KC's View:

    Published on: October 24, 2018

    • Kimberly-Clark has promoted Michael Hsu, the company’s president/COO, to the role of CEO. He succeeds longtime chairman/CEO Thomas Falk, who will transition to the role of executive chairman.
    KC's View:

    Published on: October 24, 2018

    Content Guy’s Note: Stories in this section are, in my estimation, important and relevant to business. However, they are relegated to this slot because some MNB readers have made clear that they prefer a politics-free MNB; I can't do that because sometimes the news calls out for coverage and commentary, but at least I can make it easy for folks to skip it if they so desire.

    The Washington Post reports that Kelly Johnston, Campbell Soup’s vice president of Government Affairs, finds himself under fire this morning because of comments he made on Twitter about the migrant caravan moving north toward the US-Mexican border.

    In his tweet, the story says, “Johnston suggested that George Soros’s Open Society Foundations had orchestrated the migration of thousands of people and was even controlling ‘where they defecate.’ Johnston accused the group of having ‘an army of American immigration lawyers waiting at the border’.”

    Part of the problem is that the tweet came a day after “an explosive device was planted in Soros’s mailbox at his New York home, authorities said. The device was safely dealt with, and the case was transferred to the Federal Bureau of Investigation.” Johnson’s social media foray has been criticized as reflecting a politically toxic environment that is getting out of control; there have been some calls for a boycott of Campbell Soup as a result.

    Campbell Soup distanced itself from the tweet, saying it reflected Johnson’s personal opinions, not those of the company.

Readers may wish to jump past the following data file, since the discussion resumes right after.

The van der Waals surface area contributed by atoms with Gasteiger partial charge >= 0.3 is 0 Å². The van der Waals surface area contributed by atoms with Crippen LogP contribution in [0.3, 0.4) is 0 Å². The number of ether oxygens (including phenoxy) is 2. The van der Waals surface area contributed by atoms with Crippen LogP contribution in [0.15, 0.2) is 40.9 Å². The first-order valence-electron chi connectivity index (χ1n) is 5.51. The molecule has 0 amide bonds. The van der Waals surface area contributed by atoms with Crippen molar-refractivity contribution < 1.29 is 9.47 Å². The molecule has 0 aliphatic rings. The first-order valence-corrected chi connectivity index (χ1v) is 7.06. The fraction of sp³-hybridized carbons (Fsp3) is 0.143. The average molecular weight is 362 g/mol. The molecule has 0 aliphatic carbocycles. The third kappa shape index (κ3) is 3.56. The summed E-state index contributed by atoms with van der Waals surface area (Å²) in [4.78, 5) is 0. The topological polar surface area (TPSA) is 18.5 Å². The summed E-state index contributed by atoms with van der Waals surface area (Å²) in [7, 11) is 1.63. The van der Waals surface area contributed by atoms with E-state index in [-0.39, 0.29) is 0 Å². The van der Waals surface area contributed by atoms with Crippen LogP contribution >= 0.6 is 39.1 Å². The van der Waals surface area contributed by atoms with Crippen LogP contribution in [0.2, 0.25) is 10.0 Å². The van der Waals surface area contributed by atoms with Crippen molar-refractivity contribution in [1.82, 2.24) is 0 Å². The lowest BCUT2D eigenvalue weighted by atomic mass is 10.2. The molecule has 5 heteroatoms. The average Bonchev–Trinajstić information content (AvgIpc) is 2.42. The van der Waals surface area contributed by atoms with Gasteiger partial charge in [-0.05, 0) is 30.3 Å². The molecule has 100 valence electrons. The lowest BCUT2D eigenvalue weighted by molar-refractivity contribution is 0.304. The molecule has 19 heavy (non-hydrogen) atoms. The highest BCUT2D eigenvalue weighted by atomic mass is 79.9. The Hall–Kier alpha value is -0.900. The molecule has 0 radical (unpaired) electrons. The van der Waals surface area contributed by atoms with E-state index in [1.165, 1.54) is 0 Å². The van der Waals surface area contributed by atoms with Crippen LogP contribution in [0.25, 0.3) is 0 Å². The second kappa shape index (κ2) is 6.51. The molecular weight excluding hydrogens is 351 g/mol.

The tweet itself has been taken down, and Johnson’s Twitter account deleted.

    The Post notes that liberal philanthropist Soros “is a frequent target of the far-right and is often the subject of conspiracy theories … Other images of deleted tweets showed that Johnston’s comments were not the first he had made about the migrant caravan or Soros. In one tweet earlier this month, Johnston seemed to mock the idea of a hurricane endangering the lives of vulnerable migrants.”
    KC's View:

    Published on: October 24, 2018

    MNB reader Monte Stowell had a reaction to Michael Sansolo’s column yesterday about the Washington Post food writer who rarely cooks mostly because she hates food shopping in stores that she finds to be uninspiring and irrelevant:

    My suggestion to the young millennial lady who hates grocery shopping. Find the pet food aisle and go buy a box or a bag of Meow Mix. Go to the dairy aisle, buy some milk, pour it over some Meow Mix, and enjoy your sorry life about how much you dislike grocery shopping. Count your blessings that you can afford the luxury of eating in restaurants as opposed to the thousands of people who cannot enjoy the luxury you indulge yourself in.

    I actually think that’s a little harsh. It is fine to criticize the writer for being entitled and maybe a little spoiled, it actually misses the point that she - and Michael - were trying to make, that supermarket shopping has not changed as much as other retail channels, and is at risk at being disrupted out of business if it does not change. Sure, she has options, but she’s also not alone … and the industry ought to be grateful that she has the talent and the platform to say what needs to be said.

    Don’t shoot the messenger.

    On another subject, from MNB reader Jeff Folloder:

    One cannot help but notice the myriad situation reports on MNB regarding the inexorable decline of Sears.  It is as if reading the morbid details is a required accompaniment to the morning coffee.  Yesterday I received my replacement Sears Mastercard in the mail.  Several details about this replacement were noted.  First, it appears that I have been a "member" since 1988.  Second, Sears has seen fit to upgrade me to "Platinum" status.  They also tucked in a 10% off coupon toward the purchase of any $500+ appliance.

    None of this served as an impetus for me to go shop at Sears.  Frankly, I haven't made a purchase with this card in at least 20 years and I haven't even set foot in a store for at least 10.  I keep the card because there is no annual fee and having no balance keeps the credit report a bit rosier.  One would think that there would be some mildly imaginative effort that Sears could deploy to draw me in.  They are literally mailing it in, though.  There's no pity.  Let me know when the funeral gets scheduled.

    KC's View:

    Published on: October 24, 2018

    In Game One of the World Series, the Boston Red Sox defeated the Los Angeles Dodgers 8-4.
    KC's View: